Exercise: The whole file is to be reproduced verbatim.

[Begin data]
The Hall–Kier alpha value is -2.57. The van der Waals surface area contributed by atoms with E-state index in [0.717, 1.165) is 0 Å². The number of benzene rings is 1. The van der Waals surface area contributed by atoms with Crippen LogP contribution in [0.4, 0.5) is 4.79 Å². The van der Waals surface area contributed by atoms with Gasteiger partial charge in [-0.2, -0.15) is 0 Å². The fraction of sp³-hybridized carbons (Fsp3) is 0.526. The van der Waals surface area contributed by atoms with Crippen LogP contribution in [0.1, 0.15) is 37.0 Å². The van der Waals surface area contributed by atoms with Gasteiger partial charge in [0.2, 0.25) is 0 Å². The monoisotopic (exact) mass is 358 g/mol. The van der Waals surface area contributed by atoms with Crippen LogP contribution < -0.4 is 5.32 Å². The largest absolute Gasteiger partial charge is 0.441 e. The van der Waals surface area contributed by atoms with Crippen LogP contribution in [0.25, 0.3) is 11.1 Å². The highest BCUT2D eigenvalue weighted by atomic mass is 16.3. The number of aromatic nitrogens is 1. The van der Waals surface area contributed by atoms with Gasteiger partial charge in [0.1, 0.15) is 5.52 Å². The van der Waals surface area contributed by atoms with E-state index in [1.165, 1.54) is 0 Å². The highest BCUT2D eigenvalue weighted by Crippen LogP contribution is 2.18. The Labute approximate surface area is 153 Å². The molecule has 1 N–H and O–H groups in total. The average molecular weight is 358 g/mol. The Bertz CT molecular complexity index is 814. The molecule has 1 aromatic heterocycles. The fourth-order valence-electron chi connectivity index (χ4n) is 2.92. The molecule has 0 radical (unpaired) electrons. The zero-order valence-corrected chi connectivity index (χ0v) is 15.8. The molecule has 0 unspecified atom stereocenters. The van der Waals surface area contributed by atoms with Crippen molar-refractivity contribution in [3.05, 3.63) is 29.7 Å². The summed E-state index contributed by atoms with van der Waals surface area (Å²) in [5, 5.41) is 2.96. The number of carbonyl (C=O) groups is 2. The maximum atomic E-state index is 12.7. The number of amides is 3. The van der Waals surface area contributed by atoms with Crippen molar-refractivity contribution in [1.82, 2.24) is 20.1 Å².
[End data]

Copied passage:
The Hall–Kier alpha value is -2.57. The van der Waals surface area contributed by atoms with E-state index in [0.717, 1.165) is 0 Å². The number of benzene rings is 1. The van der Waals surface area contributed by atoms with Crippen LogP contribution in [0.4, 0.5) is 4.79 Å². The van der Waals surface area contributed by atoms with Gasteiger partial charge in [-0.2, -0.15) is 0 Å². The fraction of sp³-hybridized carbons (Fsp3) is 0.526. The van der Waals surface area contributed by atoms with Crippen LogP contribution in [0.1, 0.15) is 37.0 Å². The van der Waals surface area contributed by atoms with Gasteiger partial charge in [0.2, 0.25) is 0 Å². The monoisotopic (exact) mass is 358 g/mol. The van der Waals surface area contributed by atoms with Crippen LogP contribution < -0.4 is 5.32 Å². The largest absolute Gasteiger partial charge is 0.441 e. The van der Waals surface area contributed by atoms with Crippen LogP contribution in [0.25, 0.3) is 11.1 Å². The highest BCUT2D eigenvalue weighted by atomic mass is 16.3. The number of aromatic nitrogens is 1. The van der Waals surface area contributed by atoms with Gasteiger partial charge in [0.1, 0.15) is 5.52 Å². The van der Waals surface area contributed by atoms with E-state index in [1.165, 1.54) is 0 Å². The highest BCUT2D eigenvalue weighted by Crippen LogP contribution is 2.18. The Labute approximate surface area is 153 Å². The molecule has 1 N–H and O–H groups in total. The average molecular weight is 358 g/mol. The Bertz CT molecular complexity index is 814. The molecule has 1 aromatic heterocycles. The fourth-order valence-electron chi connectivity index (χ4n) is 2.92. The molecule has 0 radical (unpaired) electrons. The zero-order valence-corrected chi connectivity index (χ0v) is 15.8. The molecule has 0 unspecified atom stereocenters. The van der Waals surface area contributed by atoms with Crippen molar-refractivity contribution in [3.05, 3.63) is 29.7 Å². The summed E-state index contributed by atoms with van der Waals surface area (Å²) in [5, 5.41) is 2.96. The number of carbonyl (C=O) groups is 2. The maximum atomic E-state index is 12.7. The number of amides is 3. The van der Waals surface area contributed by atoms with Crippen molar-refractivity contribution in [1.82, 2.24) is 20.1 Å².